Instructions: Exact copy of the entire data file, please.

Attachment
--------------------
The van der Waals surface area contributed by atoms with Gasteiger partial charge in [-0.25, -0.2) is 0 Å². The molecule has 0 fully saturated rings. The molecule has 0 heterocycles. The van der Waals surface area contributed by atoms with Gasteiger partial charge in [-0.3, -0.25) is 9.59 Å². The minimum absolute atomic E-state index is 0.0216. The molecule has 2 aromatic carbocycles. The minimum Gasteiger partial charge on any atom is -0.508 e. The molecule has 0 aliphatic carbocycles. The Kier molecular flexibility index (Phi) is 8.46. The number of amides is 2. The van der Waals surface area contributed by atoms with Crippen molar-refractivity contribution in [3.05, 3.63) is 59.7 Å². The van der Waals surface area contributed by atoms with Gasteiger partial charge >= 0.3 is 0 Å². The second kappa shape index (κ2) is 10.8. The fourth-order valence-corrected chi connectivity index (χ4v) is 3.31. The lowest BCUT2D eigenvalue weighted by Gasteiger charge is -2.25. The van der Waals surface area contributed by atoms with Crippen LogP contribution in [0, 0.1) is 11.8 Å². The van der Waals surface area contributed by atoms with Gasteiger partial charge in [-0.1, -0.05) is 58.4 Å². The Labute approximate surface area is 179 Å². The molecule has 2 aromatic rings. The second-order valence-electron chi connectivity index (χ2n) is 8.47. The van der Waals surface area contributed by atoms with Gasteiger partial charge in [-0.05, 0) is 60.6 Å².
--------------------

The van der Waals surface area contributed by atoms with Gasteiger partial charge in [-0.25, -0.2) is 0 Å². The molecule has 0 fully saturated rings. The molecule has 0 heterocycles. The van der Waals surface area contributed by atoms with Gasteiger partial charge in [-0.3, -0.25) is 9.59 Å². The minimum absolute atomic E-state index is 0.0216. The molecule has 2 aromatic carbocycles. The minimum Gasteiger partial charge on any atom is -0.508 e. The molecule has 0 aliphatic carbocycles. The Kier molecular flexibility index (Phi) is 8.46. The number of amides is 2. The van der Waals surface area contributed by atoms with Crippen molar-refractivity contribution in [3.05, 3.63) is 59.7 Å². The van der Waals surface area contributed by atoms with Gasteiger partial charge >= 0.3 is 0 Å². The second kappa shape index (κ2) is 10.8. The fourth-order valence-corrected chi connectivity index (χ4v) is 3.31. The lowest BCUT2D eigenvalue weighted by Gasteiger charge is -2.25. The van der Waals surface area contributed by atoms with Crippen LogP contribution in [0, 0.1) is 11.8 Å². The van der Waals surface area contributed by atoms with Gasteiger partial charge in [-0.1, -0.05) is 58.4 Å². The Labute approximate surface area is 179 Å². The molecule has 2 aromatic rings. The second-order valence-electron chi connectivity index (χ2n) is 8.47. The van der Waals surface area contributed by atoms with Gasteiger partial charge in [-0.05, 0) is 60.6 Å².